http://www.malaysiandigest.com/front...-s-orders.html

  13. #38
    Senior Member Music's Avatar
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    So, so happy to see that they're all out. I can't believe it. I was expecting a bad outcome. Good job to the rescuers.
    Quote Originally Posted by Jolly Roger View Post
    Why?

    Because I don't like anal penetration sex between men, I don't.

    Just because I don't like anal sex, doesn't make me any less gay or unable to be loved.

    I can't be the only one out here, I'm just not. Don't worry about it. Mind your fucking business.

  14. #39
    Senior Member blighted star's Avatar
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    This bit sux


    http://mobile.abc.net.au/news/2018-0...harris/9978700

    The Australian doctor who was the last man out of the Thai cave following the rescue of the Wild Boars soccer team found out shortly afterwards that his father had died.

    Dr Richard Harris's boss, Dr Andrew Pearce, says he has spoken with "Harry", as he is known.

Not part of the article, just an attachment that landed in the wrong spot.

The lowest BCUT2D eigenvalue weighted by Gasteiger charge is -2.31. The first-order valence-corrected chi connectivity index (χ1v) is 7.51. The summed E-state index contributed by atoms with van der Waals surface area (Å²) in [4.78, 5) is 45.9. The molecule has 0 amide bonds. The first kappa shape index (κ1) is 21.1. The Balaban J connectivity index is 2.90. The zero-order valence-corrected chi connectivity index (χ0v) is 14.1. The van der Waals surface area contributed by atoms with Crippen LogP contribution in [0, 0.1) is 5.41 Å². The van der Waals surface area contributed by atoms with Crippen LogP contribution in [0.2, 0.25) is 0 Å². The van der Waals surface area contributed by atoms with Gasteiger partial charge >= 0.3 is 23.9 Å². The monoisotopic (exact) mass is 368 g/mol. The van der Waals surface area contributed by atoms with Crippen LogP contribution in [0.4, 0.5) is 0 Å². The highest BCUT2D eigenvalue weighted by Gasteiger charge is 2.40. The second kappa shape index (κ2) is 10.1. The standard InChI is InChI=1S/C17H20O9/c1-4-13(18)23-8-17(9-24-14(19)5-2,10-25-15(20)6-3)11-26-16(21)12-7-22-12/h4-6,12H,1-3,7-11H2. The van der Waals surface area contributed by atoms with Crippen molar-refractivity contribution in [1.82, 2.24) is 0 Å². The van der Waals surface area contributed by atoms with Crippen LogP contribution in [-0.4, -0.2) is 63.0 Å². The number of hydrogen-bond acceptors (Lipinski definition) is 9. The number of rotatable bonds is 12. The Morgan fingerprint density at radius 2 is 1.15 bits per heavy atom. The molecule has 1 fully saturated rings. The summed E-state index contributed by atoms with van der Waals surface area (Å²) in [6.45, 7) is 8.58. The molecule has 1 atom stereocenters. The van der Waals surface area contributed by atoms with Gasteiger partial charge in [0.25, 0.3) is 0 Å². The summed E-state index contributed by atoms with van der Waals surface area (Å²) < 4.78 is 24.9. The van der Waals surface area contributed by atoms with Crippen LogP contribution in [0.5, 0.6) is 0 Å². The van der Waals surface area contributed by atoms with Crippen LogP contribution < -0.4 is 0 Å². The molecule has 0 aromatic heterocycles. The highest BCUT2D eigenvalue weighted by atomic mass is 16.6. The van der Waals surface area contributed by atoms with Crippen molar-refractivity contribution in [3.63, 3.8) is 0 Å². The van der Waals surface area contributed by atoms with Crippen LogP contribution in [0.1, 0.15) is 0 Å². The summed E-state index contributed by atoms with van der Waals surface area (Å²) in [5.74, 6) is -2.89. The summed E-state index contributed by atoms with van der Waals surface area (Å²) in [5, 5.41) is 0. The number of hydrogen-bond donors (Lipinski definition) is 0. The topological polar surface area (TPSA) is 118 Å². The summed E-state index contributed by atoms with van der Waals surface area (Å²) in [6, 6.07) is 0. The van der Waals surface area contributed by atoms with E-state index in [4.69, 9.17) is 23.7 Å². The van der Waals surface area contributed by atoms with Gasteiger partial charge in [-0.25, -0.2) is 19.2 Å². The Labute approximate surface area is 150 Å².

"This is clearly a time of grief for the Harris family, magnified by the physical and emotional demands of being part of this week's highly complex and ultimately successful rescue operation," Dr Pearce said.

    "He will be coming home soon and taking some well-earned time off to be with his family. He has asked that the family's privacy is respected at this time."

    Adelaide anaesthetist Dr Harris was meant to be on holiday but instead found himself putting his own life at risk to venture into the Chiang Rai cave to medically assess the 12 boys and their coach trapped inside.

    While the world celebrated the survival of all 12 boys and their coach, Dr Harris and three Navy SEALS were still making their way out. They would emerge several hours later.